Encyclopedia of Psychology and Religion

2014 Edition
| Editors: David A. Leeming

Archetypal Cultural Psychology

Reference work entry
DOI: https://doi.org/10.1007/978-1-4614-6086-2_9100

The analysis of culture using Carl Jung’s archetypal theory, as distinct from clinical practice, is widespread. Following Freud, he directed thinking in the wholly new path of looking at the unconscious factors not only behind individual but also behind collective cultural phenomena, from religion to gender. He rejected Freud’s excessive emphasis on sexuality and his rejection of religion, that Freud called an illusory infantile father complex. As Jung developed his theory of the collective unconscious, he saw more archetypal themes in culture.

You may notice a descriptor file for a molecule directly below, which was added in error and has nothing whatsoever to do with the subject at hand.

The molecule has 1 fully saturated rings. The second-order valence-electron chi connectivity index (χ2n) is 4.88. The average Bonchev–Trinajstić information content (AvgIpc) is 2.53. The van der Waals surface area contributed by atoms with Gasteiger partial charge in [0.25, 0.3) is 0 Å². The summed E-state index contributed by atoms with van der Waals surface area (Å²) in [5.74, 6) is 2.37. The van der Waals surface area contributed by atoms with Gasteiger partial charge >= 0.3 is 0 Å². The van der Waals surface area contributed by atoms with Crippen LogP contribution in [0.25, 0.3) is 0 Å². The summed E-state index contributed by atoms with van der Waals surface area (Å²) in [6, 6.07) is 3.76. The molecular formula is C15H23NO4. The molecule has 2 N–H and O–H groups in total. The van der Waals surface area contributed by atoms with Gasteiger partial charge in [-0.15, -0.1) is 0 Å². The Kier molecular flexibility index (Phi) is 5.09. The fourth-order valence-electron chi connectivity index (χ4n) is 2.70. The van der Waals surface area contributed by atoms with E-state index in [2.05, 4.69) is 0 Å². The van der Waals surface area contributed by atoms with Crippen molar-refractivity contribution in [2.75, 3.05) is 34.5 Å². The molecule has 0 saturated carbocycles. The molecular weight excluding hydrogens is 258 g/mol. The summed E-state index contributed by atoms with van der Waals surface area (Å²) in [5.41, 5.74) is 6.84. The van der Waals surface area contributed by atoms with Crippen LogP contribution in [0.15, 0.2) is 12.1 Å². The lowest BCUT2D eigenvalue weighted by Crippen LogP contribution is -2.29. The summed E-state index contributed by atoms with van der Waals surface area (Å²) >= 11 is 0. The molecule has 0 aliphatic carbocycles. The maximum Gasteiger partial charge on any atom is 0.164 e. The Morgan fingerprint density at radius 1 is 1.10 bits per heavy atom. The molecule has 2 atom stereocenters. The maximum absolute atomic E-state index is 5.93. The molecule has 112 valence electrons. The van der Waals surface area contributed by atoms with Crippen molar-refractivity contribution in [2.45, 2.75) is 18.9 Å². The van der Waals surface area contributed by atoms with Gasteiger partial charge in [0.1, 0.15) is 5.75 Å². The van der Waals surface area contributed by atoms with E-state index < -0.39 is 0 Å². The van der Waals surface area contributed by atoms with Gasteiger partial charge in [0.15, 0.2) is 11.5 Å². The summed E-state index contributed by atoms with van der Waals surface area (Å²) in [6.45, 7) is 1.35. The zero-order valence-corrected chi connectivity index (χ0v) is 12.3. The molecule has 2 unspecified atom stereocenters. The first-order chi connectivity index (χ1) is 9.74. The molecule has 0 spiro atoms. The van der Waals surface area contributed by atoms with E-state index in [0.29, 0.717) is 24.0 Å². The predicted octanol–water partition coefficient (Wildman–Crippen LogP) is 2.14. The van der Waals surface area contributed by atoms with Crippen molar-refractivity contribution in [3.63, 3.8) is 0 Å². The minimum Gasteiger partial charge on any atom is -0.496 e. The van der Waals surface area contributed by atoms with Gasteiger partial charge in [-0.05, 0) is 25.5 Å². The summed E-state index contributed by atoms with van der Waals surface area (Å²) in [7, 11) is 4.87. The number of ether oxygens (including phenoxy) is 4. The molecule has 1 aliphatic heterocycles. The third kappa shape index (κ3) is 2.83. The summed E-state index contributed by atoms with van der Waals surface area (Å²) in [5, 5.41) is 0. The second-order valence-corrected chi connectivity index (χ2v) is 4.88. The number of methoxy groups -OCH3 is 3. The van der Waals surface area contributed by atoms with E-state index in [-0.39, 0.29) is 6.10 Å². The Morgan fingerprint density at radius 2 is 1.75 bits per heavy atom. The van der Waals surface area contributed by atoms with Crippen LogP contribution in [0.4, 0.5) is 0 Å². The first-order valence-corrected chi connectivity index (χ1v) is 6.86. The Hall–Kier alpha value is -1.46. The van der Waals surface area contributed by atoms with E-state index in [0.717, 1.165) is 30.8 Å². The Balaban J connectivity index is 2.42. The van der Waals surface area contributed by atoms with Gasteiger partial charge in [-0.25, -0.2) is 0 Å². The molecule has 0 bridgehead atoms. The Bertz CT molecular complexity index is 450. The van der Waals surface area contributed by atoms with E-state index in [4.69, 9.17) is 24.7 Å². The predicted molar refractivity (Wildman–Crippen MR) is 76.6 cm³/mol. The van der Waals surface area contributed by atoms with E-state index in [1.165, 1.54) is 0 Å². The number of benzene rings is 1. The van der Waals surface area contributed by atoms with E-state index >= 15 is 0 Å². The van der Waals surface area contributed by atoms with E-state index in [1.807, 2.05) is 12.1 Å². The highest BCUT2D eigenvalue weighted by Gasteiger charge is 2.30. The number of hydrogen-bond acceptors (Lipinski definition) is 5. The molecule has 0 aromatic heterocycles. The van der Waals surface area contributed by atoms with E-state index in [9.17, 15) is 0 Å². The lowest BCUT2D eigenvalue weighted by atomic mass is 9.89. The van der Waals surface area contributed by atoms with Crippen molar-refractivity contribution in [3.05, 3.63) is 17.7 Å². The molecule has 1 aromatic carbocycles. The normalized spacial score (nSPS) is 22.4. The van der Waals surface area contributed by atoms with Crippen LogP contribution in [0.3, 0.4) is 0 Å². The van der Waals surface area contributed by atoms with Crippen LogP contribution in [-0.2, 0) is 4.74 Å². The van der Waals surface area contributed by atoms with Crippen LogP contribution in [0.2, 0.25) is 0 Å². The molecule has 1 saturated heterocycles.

Jung saw that mythsare not just illusory fantasies to be disposed of by rational thinking, but are highly symbolic. As Freud had seen deeply into the Oedipus and Narcissus myths, Jung saw the deep meaningfulness of patients’ dreams and fantasies and flung open the doors to interpreting all myths. He looked into astrology; Greek myths such as Hermes the trickster; Roman myths such as Mars, God of war; feminine Sophia as gnostic wisdom; and...

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Copyright information

© Springer Science+Business Media New York 2014

Authors and Affiliations

  1. 1.Department of Philosophy and ReligionIthaca CollegeIthacaUSA